The Washington Monument, which has been closed to visitors since the August 23, 2011 5.8 earthquake centered 38 mi northwest of Richmond, Virginia, will require huge scaffolding around it during repairs and may be closed until 2014. The earthquake was the largest to have occurred east of the Rocky Mountains since the 5.8 quake on the New York–Ontario border in 1944, and before that, the quake centered in Giles County in western Virginia in 1897.
600,000 people visit the Monument every year. Engineers said the worst damage is between 475 feet and 530 feet on the structure, but panels are damaged from top to bottom. Thus the scaffolding is vital for proper repair.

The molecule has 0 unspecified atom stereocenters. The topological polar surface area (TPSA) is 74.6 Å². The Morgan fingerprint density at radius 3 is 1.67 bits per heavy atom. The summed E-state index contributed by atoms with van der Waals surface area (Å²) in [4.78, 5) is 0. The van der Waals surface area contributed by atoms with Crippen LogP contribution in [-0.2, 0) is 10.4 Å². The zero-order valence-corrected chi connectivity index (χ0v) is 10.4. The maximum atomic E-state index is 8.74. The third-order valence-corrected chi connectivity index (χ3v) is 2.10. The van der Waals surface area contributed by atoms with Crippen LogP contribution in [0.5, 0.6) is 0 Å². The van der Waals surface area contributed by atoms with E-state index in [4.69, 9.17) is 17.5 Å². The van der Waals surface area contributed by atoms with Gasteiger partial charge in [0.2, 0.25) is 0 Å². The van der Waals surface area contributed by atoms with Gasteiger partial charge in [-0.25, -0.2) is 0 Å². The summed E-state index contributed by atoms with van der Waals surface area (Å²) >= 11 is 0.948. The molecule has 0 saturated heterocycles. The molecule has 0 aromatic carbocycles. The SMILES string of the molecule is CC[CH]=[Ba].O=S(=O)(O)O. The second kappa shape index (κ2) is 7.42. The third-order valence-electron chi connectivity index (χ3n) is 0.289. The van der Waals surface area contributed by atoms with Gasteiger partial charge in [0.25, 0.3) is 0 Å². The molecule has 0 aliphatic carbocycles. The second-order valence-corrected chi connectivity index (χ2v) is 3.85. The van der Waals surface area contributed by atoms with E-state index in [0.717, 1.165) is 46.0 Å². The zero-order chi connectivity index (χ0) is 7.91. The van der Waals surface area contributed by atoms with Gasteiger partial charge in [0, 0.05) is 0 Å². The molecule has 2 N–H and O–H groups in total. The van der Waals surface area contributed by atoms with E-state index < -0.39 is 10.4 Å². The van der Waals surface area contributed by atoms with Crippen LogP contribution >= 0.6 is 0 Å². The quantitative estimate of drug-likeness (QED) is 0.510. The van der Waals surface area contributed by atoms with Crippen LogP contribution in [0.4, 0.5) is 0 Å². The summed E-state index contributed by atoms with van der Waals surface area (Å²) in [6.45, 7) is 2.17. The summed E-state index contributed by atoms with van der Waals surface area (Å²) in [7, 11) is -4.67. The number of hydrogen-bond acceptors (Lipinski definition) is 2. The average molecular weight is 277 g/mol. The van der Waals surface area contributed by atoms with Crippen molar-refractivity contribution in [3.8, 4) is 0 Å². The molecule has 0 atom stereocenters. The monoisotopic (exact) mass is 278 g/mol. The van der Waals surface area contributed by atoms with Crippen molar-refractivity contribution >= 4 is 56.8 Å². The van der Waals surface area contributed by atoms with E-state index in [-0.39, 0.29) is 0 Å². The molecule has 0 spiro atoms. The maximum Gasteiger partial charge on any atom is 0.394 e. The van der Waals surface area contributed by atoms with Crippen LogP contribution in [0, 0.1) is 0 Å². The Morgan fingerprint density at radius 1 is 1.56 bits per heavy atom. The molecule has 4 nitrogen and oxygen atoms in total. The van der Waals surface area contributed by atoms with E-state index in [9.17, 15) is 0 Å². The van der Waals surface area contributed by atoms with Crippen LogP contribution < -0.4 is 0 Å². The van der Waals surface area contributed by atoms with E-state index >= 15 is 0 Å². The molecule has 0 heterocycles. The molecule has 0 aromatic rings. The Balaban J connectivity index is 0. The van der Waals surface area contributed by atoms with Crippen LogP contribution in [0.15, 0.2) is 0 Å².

The park service estimates the repair will cost $15 million and hopes to award a contract and begin work by September.
The scaffolding that will be built for the repair project will be similar to one used for the refurbishment of the monument's exterior in 1999 and 2000. Officials hope to use a decorative cover for the metal scaffolding, similar to a covering used 12 years ago that proved popular with the public when it was lit at night. The $15 million will be derived from two sources: Congress, which will fund $7.5 million, and Carlyle Group co-founder David Rubenstein, who has pledged the other $7.5 million.